Managed care organizations need to increase their fraud prevention efforts, OIG says

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HHS Inspector General Daniel Levinson
HHS Inspector General Daniel Levinson

Managed care organizations, which oversee 80% of all Medicaid enrollees, are weak in fighting fraud and abuse, the Health and Human Services Inspector General said Wednesday.

MCOs often missed identifying fraudulent overpayments and referred few cases of suspected fraud in 2015, the July report from Inspector General Daniel R.  Levinson states. Not all organizations used analysis for fraud identification and when they took action against potentially fraudulent providers, they did not generally tell the state, he wrote.

The fates of Medicaid and the long-term care industry are thickly intertwined, with the former providing about two-thirds of the funding for the latter.

The MCOs analyzed were more likely to identify and recover overpayments, such as erroneous billing, the investigators found. In 2015, there were 38 MCOs that found $831.4 million in overpayments unrelated to fraud. In contrast, 38 MCOS identified $57.8 million in overpayments related to fraud and abuse. In general, there's a lack of incentives for the organizations to invest in preventing overpayments related to fraud and abuse, the report found.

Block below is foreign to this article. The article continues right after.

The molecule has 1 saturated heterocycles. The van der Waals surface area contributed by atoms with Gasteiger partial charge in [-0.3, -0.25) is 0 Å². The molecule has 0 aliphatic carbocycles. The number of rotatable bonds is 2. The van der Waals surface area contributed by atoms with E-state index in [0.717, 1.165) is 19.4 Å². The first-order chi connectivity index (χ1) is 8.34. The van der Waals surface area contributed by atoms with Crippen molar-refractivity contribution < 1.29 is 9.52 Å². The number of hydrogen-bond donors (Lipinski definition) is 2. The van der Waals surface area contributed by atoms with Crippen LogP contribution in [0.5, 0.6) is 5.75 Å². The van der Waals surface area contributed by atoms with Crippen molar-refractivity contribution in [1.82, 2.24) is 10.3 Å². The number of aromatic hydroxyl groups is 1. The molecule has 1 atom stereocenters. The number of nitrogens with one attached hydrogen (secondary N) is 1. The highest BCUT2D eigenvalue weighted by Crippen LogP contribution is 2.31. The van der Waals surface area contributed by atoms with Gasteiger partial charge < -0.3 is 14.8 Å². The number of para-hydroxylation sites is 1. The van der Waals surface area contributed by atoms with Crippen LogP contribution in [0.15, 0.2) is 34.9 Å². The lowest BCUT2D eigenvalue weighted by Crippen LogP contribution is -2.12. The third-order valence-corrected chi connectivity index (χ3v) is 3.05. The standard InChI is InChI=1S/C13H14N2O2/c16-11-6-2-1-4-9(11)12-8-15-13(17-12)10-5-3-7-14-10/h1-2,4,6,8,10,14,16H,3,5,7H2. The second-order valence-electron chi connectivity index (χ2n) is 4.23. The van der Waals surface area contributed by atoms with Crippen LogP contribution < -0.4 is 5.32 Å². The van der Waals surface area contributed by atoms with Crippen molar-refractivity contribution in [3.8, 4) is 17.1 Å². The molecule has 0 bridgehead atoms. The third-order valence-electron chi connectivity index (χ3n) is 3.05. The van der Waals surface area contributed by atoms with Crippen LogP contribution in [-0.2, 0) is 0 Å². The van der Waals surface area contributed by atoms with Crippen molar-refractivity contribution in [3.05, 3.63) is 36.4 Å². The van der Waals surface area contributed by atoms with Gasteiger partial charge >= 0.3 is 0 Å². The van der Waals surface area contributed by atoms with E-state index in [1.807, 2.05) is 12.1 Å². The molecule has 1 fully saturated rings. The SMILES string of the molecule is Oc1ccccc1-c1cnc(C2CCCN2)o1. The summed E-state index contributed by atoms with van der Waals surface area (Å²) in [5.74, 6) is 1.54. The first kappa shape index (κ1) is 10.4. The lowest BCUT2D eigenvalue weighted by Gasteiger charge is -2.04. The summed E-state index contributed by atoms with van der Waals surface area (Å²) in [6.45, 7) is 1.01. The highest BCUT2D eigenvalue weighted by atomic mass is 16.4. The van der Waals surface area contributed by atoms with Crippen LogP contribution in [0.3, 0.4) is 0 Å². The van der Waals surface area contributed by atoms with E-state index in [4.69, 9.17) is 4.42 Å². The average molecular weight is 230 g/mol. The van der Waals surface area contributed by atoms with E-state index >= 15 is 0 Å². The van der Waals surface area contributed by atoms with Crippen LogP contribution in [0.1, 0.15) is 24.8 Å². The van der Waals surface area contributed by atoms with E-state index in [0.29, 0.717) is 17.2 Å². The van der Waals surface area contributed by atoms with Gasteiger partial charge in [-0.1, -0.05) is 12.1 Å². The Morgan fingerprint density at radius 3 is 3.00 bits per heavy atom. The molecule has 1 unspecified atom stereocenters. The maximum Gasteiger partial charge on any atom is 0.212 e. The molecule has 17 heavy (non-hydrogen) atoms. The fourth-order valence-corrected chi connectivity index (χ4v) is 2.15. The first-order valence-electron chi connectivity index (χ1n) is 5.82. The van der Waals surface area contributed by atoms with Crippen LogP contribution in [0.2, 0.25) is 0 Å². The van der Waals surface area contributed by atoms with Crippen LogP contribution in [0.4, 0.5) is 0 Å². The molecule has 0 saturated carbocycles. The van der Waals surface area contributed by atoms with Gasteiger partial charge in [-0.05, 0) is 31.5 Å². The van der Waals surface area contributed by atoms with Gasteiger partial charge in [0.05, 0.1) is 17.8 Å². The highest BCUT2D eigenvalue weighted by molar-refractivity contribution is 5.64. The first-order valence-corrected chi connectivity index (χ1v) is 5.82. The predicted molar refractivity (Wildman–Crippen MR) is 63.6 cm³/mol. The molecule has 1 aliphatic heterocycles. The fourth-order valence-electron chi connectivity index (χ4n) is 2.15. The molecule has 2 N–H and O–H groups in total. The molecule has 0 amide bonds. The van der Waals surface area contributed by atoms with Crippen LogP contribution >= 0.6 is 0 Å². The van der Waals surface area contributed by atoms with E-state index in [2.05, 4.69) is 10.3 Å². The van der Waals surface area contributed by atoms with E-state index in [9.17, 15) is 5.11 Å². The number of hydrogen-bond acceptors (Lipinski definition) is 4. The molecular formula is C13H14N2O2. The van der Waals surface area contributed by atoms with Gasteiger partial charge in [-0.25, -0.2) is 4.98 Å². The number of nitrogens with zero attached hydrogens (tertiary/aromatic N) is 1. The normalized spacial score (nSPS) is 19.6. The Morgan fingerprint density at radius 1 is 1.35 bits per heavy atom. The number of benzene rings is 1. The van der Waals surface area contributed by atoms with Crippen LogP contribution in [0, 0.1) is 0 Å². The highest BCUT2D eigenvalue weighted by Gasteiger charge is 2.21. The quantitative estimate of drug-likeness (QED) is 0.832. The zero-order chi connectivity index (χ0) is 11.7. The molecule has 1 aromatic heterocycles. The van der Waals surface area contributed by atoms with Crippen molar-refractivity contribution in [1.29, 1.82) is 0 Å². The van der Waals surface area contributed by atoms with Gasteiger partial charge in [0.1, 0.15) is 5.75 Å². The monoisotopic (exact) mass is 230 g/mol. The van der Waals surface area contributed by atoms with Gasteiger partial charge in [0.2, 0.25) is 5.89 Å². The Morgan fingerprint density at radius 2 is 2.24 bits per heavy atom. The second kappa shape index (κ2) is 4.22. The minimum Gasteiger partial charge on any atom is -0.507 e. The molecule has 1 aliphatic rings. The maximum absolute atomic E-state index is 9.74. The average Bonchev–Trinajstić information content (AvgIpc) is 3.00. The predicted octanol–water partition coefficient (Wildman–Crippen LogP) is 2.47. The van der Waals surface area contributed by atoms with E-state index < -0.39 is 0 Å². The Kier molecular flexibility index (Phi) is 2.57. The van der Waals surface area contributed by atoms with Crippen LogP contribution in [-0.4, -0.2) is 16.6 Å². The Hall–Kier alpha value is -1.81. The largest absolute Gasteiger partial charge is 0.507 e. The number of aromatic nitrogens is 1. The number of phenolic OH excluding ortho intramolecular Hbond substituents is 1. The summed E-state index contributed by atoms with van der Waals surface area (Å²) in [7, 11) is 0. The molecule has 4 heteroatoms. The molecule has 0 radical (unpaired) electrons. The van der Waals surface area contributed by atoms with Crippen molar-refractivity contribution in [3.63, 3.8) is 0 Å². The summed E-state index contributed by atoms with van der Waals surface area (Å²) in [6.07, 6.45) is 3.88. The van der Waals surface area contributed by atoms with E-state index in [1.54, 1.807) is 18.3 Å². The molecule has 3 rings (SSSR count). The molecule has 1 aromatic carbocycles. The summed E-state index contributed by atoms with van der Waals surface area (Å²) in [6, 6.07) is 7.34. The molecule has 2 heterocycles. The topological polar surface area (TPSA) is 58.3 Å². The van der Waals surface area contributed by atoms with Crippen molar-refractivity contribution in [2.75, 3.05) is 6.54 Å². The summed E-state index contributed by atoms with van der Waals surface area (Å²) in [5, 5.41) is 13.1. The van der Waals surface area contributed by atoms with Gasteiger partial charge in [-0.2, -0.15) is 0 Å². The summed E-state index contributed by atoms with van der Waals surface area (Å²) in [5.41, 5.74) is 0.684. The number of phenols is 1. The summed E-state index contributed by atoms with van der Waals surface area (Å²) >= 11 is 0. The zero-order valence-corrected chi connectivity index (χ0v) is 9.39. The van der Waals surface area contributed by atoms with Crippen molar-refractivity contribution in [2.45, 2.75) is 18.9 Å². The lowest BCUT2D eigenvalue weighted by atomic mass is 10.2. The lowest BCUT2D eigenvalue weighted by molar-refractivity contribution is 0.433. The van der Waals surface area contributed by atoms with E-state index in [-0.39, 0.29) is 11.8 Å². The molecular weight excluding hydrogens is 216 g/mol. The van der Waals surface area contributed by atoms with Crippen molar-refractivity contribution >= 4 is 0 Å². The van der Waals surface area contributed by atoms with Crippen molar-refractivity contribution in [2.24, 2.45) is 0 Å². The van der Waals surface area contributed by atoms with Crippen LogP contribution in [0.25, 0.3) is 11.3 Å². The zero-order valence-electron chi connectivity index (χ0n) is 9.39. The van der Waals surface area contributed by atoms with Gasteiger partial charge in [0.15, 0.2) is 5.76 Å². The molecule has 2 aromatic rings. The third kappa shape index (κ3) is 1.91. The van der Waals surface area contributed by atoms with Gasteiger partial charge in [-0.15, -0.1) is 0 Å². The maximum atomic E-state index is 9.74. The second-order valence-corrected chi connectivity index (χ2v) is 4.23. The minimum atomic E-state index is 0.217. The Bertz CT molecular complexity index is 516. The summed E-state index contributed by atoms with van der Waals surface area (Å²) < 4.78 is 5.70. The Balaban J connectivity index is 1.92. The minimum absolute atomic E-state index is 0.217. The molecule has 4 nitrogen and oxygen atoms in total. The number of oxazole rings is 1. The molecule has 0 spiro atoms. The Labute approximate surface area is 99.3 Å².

“For example, one MCO official explained that MCOs do not have incentives to conduct proactive data analysis or take actions to put providers on prepayment review to prevent ‘bad dollars from going out the door,'” the report states.

Among the OIG's recommendations were for the Centers for Medicare & Medicaid Services to work with states on improving referral of cases of suspected fraud or abuse and increase reporting to the state about corrective actions taken against providers suspected of fraud or abuse. It also wants the organizations to provide complete and timely encounter data. CMS agreed with all but one recommendation, which was working with states to standardize the reporting of referrals in the state.

“CMS noted that state flexibility is an important feature of the Medicaid program and that states have the flexibility to decide whether standardization would be beneficial to their managed care environment,” the report states.

While the OIG was critical of the organizations, it also noted that a previous report found a quarter of the MCOs surveyed did not report a single case of fraud and abuse to their state Medicaid agencies in 2009.